Made under sovereignty of God (not state/federal Government)?

 

Entering a treaty under State/Federal terms legitimises them and their system, it’s not being legitimised ourselves.

 

Being hard isn’t the same as being not worth doing.

 

What does “local” mean/look like to people who know who they are/where they’re from.

Lutherans practiced a vernacular theology – learned the language of those they lived with whereas as other denominations refused to learn the language (and used theological grounds for that) you have to learn/imposing my theology…

 

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We are running a fortnightly bible study following our community dinner looking at the exegesis (interpretation) of the bible passages that underpin each of our community values. You can read the list of Values here so you know what’s coming up next.

These values can be relevant whatever context you live and work in just make the Word you own.


 

Value 3: Being amongst the people

We value sharing life with our neighbours, as a real expression of the kingdom amongst the marginalised. Our everyday involvement and identification means our mission is not so much what we do, but who we are.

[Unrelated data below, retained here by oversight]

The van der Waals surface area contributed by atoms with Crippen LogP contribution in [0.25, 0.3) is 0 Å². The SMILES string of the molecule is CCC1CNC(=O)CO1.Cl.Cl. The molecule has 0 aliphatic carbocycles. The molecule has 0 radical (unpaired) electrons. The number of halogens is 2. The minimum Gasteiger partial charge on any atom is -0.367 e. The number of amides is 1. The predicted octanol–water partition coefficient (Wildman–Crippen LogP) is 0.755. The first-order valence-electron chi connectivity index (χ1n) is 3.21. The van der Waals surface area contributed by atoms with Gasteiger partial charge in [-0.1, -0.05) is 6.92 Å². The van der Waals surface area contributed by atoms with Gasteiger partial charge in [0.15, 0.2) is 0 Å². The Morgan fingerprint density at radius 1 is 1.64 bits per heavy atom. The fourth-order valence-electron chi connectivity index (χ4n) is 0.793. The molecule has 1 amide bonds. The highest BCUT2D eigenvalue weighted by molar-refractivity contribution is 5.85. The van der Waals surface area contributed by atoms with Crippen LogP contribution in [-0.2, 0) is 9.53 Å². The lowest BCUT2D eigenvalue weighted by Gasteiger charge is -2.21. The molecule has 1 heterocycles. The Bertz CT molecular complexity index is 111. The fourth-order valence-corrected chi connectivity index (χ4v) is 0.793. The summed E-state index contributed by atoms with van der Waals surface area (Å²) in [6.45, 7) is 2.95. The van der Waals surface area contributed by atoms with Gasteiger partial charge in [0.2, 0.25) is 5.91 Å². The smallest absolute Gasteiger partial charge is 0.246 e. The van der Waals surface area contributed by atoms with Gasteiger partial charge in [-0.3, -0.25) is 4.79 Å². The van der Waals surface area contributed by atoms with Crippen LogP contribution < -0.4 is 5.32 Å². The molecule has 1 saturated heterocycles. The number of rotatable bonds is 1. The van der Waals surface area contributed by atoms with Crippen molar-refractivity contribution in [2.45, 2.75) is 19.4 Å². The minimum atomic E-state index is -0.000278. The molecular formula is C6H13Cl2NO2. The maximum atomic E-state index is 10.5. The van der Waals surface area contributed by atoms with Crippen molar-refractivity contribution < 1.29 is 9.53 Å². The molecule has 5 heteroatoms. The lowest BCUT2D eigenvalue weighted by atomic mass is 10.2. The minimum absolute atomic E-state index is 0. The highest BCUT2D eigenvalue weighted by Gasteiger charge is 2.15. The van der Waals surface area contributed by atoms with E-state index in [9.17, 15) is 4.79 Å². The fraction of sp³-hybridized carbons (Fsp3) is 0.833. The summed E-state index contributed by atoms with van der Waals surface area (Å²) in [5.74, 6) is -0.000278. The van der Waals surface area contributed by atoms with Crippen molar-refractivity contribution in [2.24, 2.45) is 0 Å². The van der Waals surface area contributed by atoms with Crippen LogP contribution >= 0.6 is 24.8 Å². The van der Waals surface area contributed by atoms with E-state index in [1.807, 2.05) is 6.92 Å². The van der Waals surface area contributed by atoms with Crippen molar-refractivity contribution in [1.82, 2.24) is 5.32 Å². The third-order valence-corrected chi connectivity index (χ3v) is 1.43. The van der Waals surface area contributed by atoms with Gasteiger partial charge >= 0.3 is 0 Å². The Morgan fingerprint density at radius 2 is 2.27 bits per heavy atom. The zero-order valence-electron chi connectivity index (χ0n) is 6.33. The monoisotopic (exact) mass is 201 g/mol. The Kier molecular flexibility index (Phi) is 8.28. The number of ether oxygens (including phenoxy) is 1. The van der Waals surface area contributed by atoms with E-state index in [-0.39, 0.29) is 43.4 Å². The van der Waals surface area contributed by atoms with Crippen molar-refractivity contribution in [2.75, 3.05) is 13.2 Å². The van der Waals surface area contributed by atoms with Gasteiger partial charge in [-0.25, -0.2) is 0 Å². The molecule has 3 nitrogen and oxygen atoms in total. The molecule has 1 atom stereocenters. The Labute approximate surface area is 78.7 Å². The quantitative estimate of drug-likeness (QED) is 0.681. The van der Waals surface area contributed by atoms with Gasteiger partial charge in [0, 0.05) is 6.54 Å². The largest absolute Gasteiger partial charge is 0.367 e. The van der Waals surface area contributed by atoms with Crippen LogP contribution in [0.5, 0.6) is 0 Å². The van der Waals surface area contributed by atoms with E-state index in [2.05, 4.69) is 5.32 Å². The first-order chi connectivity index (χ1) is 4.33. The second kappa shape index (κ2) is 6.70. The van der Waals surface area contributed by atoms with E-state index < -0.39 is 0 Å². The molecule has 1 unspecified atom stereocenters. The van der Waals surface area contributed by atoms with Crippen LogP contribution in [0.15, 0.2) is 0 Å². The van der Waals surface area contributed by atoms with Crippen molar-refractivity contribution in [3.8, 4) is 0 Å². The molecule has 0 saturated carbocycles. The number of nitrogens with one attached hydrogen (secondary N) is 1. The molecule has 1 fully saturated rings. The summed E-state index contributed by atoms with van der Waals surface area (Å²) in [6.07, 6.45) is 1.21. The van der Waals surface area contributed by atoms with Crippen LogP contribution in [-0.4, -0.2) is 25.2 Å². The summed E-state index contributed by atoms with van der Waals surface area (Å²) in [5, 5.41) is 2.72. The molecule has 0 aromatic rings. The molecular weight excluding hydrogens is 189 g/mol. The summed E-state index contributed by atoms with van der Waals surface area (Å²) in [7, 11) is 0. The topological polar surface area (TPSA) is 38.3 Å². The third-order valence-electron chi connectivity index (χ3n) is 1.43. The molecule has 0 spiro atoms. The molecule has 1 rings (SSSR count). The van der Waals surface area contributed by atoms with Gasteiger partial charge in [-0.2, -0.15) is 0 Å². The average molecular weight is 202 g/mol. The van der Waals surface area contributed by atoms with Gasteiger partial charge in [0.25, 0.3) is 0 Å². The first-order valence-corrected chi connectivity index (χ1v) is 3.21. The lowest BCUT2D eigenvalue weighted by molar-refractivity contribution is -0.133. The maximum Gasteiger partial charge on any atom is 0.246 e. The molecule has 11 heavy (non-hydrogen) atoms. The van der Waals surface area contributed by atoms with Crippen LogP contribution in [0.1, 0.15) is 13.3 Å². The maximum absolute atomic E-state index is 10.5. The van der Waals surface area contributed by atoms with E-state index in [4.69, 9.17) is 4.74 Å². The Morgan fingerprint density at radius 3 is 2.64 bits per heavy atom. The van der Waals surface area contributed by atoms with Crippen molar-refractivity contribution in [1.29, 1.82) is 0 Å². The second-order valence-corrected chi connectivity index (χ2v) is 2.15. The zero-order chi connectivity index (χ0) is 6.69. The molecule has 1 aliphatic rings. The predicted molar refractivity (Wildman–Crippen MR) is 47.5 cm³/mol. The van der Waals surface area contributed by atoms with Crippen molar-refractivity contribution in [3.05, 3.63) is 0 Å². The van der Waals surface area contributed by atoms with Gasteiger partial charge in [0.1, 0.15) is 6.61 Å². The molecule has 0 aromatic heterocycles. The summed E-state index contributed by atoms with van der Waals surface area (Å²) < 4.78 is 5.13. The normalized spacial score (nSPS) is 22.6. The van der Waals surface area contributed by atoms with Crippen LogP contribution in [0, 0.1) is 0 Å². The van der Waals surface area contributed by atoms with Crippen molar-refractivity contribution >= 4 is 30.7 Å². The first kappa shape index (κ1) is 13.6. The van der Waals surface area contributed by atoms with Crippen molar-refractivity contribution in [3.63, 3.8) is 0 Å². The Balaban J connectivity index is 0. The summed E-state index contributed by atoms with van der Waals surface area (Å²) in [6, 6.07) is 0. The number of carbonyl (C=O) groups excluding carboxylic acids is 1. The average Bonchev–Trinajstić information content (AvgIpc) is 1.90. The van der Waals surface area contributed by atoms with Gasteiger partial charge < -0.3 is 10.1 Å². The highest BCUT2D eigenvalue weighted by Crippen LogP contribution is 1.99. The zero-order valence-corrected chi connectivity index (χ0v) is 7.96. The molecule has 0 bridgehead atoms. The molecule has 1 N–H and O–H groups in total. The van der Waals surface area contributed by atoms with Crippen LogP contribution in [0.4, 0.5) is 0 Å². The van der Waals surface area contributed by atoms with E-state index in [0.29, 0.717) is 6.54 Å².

Biblical basis: John 1:14, Philippians 2:1-11


 

Let’s read the value together… what words/phrases stand out?

  • no so much what we do but who we are – we can put a lot of expectation on what  we do, it is good to be reminded it’s the intention we bring to everything that makes it significant – not the projects themselves
  • everyday things (like cleaning, making a cup of tea, listening…) but also every day (not just on Sundays or during a planned activity slot – we are sharing with neighbours all our life
  • In the mall, everyone goes there for a reason – we didn’t go to get anything done but to be who we are in that space, bringing intentionality to our presence to listen, share hospitality, respond to whoever comes and whatever comes up.

 

Read the bible. What words/ideas stand out?
What can we learn from the bible about living the Value: Being amongst the people?

 


 

John 1:14

The Word became flesh and blood,
and moved into the neighborhood.

We saw the glory with our own eyes,
the one-of-a-kind glory,